How is the adoption of precision agriculture evolving in the Cotton Belt?
Precision Agriculture’s impact in cotton production has increased dramatically over the past few years. In fact, from 2001 to 2005, the number of cotton producers practicing precision agriculture rose from 23% to 48% according to the Cotton Incorporated Annual Report.
What is driving the increase?
There are a number of reasons for this increase. First, changes in farming practices requires more precision and repeatability, such as the use of subsurface irrigation and strip-till. Guidance products with high levels of accuracy such as real-time kinematic (RTK) with sub-inch repeatability provide the accuracy needed for repeat passes over the same guidance line.
Second, rising input costs encourage the use of products that reduce overlap. AutoTrac (automatic steering) reduces pass-to-pass overlap which on average reduces input cost by 5-10%, and GS2 Rate Controller and Swath Control (automatic boom section control capability) products reduce inputs applied to previously covered acres. On average this is an additional 3% reduction in seed and pesticide costs.
Third, the growers are looking for increased efficiency of products applied based on site-specific information. Variable rate applications are being utilized to vary seeding, defoliant, growth regulator, and fertilizer rates. This can either be manually adjusted, or prescriptions can be created based on a wide variety of sources, including soil type, fertility analysis, yield data, aerial imagery, or crop advisor.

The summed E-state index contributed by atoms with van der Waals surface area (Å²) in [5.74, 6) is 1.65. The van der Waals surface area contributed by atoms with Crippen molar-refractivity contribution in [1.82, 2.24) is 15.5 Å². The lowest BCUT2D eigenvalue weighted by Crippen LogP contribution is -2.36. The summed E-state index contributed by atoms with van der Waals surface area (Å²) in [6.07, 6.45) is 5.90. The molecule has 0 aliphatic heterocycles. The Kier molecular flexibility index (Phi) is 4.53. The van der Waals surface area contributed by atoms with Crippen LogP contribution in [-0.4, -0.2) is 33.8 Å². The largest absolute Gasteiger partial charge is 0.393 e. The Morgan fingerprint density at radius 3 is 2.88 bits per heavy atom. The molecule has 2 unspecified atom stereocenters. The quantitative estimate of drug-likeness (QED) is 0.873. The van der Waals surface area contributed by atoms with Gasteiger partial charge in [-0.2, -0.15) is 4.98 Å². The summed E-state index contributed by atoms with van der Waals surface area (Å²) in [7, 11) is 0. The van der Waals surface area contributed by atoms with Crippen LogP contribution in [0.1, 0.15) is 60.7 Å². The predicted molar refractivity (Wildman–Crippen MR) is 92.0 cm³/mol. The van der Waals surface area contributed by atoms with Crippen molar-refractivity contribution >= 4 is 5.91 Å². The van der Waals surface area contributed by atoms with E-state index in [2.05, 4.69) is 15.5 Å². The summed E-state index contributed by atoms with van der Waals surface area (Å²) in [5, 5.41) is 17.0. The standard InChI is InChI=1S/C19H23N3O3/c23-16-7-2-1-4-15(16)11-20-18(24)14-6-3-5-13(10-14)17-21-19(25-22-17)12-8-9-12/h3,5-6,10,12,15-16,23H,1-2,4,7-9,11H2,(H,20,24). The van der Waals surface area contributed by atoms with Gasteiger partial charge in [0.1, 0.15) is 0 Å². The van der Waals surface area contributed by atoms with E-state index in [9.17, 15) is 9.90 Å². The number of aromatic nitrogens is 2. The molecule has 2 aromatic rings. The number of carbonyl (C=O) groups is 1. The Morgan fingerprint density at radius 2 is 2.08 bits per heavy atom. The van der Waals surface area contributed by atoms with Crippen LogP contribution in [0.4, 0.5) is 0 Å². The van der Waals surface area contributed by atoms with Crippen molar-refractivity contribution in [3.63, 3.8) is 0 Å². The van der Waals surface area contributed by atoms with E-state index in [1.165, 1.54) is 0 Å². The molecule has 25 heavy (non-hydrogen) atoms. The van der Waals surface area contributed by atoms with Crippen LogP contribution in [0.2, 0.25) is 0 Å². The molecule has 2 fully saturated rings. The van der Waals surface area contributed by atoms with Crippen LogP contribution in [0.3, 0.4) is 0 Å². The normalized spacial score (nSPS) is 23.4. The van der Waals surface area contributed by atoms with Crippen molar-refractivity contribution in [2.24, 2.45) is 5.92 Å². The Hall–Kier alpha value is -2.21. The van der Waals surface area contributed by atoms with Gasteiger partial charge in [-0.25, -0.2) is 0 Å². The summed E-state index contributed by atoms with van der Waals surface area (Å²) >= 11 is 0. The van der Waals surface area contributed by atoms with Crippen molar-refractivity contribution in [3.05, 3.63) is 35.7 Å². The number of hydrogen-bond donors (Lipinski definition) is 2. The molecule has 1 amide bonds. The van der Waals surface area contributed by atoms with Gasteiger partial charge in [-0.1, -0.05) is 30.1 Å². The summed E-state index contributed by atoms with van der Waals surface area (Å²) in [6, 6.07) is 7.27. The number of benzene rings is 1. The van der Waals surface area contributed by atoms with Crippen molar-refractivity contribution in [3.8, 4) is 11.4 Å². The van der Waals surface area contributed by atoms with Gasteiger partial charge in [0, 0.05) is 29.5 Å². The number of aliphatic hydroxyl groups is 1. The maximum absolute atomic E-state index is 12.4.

Fourth, there has been a decrease in labor availability that has driven producers to find methods to increase their productivity. The use of precision agriculture products not only increases efficiencies, but reduces the fatigue of the day-to-day operations.
Finally, producers that are using these precision tools are utilizing yield mapping tools to monitor the results. This data is necessary to make the management decision involved with precision agriculture, and monitor their success.
What Deere technologies are growers most interested in?
The iTEC Pro — Intelligent Total Equipment Control — is a new Pro Module from John Deere that automates the sequences in an endturn, including the turn itself. When paired with AutoTrac, iTEC Pro assumes control at the headland, allowing you to remain hands free as it automatically decreases your ground speed, lifts the implement, steers the tractor into the next row, and re-engages the implement. All of this is based off of GPS distances from a boundary. This feature increases the consistency and efficiency of end turns.
Swath Control Pro was introduced for planters in August 2007. This takes the same technology that was used with sprayers for controlling boom sections, and expanded it to control planter units. When Swath Control Pro is enabled, it will turn implement or sprayer boom sections on and off based on GPS.